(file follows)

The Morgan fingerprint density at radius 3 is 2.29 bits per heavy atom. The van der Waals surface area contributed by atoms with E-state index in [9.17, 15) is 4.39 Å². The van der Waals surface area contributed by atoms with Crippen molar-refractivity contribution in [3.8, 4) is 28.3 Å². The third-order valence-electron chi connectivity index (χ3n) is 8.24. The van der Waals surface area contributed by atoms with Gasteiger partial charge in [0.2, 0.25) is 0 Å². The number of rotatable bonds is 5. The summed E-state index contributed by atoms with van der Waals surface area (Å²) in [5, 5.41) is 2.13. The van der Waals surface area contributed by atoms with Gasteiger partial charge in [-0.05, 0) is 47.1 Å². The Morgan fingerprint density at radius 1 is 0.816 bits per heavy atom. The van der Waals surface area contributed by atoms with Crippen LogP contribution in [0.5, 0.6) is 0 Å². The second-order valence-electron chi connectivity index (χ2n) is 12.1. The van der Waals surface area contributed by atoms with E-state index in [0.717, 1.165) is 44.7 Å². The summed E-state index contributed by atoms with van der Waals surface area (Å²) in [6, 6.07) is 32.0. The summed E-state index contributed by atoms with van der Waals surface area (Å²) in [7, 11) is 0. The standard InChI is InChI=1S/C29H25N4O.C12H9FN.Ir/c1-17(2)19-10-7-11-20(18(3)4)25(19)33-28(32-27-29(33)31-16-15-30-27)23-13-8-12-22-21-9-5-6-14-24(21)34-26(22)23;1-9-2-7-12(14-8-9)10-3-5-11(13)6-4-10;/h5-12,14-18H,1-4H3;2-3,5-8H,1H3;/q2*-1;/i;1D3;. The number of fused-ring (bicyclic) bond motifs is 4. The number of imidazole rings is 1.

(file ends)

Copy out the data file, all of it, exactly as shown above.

The Morgan fingerprint density at radius 3 is 2.29 bits per heavy atom. The van der Waals surface area contributed by atoms with E-state index in [9.17, 15) is 4.39 Å². The van der Waals surface area contributed by atoms with Crippen molar-refractivity contribution in [3.8, 4) is 28.3 Å². The third-order valence-electron chi connectivity index (χ3n) is 8.24. The van der Waals surface area contributed by atoms with Gasteiger partial charge in [0.2, 0.25) is 0 Å². The number of rotatable bonds is 5. The summed E-state index contributed by atoms with van der Waals surface area (Å²) in [5, 5.41) is 2.13. The van der Waals surface area contributed by atoms with Gasteiger partial charge in [-0.05, 0) is 47.1 Å². The Morgan fingerprint density at radius 1 is 0.816 bits per heavy atom. The van der Waals surface area contributed by atoms with Crippen LogP contribution in [0.5, 0.6) is 0 Å². The second-order valence-electron chi connectivity index (χ2n) is 12.1. The van der Waals surface area contributed by atoms with E-state index in [0.717, 1.165) is 44.7 Å². The summed E-state index contributed by atoms with van der Waals surface area (Å²) in [6, 6.07) is 32.0. The summed E-state index contributed by atoms with van der Waals surface area (Å²) in [7, 11) is 0. The standard InChI is InChI=1S/C29H25N4O.C12H9FN.Ir/c1-17(2)19-10-7-11-20(18(3)4)25(19)33-28(32-27-29(33)31-16-15-30-27)23-13-8-12-22-21-9-5-6-14-24(21)34-26(22)23;1-9-2-7-12(14-8-9)10-3-5-11(13)6-4-10;/h5-12,14-18H,1-4H3;2-3,5-8H,1H3;/q2*-1;/i;1D3;. The number of fused-ring (bicyclic) bond motifs is 4. The number of imidazole rings is 1.